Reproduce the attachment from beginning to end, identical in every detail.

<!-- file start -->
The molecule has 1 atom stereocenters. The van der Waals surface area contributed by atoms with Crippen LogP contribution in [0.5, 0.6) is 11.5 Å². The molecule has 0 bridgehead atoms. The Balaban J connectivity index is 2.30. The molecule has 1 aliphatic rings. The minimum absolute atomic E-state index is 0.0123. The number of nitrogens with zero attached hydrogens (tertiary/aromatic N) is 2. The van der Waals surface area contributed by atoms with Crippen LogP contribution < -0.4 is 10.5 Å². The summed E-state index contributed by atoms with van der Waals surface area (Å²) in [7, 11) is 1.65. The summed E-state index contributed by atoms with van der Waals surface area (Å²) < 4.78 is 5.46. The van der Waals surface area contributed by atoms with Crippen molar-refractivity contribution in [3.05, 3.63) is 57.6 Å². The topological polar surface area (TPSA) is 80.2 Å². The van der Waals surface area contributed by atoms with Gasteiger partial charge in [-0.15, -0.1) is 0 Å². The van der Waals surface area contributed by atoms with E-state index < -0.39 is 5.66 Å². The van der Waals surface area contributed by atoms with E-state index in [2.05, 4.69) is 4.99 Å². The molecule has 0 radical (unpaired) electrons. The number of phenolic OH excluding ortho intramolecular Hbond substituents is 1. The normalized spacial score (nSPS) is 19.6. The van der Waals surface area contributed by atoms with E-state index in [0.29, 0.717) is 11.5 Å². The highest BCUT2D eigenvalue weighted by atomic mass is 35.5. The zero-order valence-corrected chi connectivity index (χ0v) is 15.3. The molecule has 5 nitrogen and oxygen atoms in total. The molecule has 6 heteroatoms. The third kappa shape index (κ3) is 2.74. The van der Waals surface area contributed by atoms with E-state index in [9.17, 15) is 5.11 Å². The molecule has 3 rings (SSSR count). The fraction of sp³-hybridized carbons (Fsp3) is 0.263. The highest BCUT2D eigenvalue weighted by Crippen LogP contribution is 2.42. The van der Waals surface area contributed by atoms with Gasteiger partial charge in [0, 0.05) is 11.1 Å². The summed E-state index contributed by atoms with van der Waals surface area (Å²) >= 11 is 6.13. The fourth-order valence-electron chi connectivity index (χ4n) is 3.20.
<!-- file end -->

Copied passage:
The molecule has 1 atom stereocenters. The van der Waals surface area contributed by atoms with Crippen LogP contribution in [0.5, 0.6) is 11.5 Å². The molecule has 0 bridgehead atoms. The Balaban J connectivity index is 2.30. The molecule has 1 aliphatic rings. The minimum absolute atomic E-state index is 0.0123. The number of nitrogens with zero attached hydrogens (tertiary/aromatic N) is 2. The van der Waals surface area contributed by atoms with Crippen LogP contribution < -0.4 is 10.5 Å². The summed E-state index contributed by atoms with van der Waals surface area (Å²) in [7, 11) is 1.65. The summed E-state index contributed by atoms with van der Waals surface area (Å²) < 4.78 is 5.46. The van der Waals surface area contributed by atoms with Crippen molar-refractivity contribution in [3.05, 3.63) is 57.6 Å². The topological polar surface area (TPSA) is 80.2 Å². The van der Waals surface area contributed by atoms with Gasteiger partial charge in [-0.15, -0.1) is 0 Å². The van der Waals surface area contributed by atoms with E-state index < -0.39 is 5.66 Å². The van der Waals surface area contributed by atoms with E-state index in [2.05, 4.69) is 4.99 Å². The molecule has 0 radical (unpaired) electrons. The number of phenolic OH excluding ortho intramolecular Hbond substituents is 1. The normalized spacial score (nSPS) is 19.6. The van der Waals surface area contributed by atoms with E-state index in [0.29, 0.717) is 11.5 Å². The highest BCUT2D eigenvalue weighted by atomic mass is 35.5. The zero-order valence-corrected chi connectivity index (χ0v) is 15.3. The molecule has 5 nitrogen and oxygen atoms in total. The molecule has 6 heteroatoms. The third kappa shape index (κ3) is 2.74. The van der Waals surface area contributed by atoms with E-state index in [9.17, 15) is 5.11 Å². The molecule has 3 rings (SSSR count). The fraction of sp³-hybridized carbons (Fsp3) is 0.263. The highest BCUT2D eigenvalue weighted by Crippen LogP contribution is 2.42. The van der Waals surface area contributed by atoms with Gasteiger partial charge in [0, 0.05) is 11.1 Å². The summed E-state index contributed by atoms with van der Waals surface area (Å²) >= 11 is 6.13. The fourth-order valence-electron chi connectivity index (χ4n) is 3.20.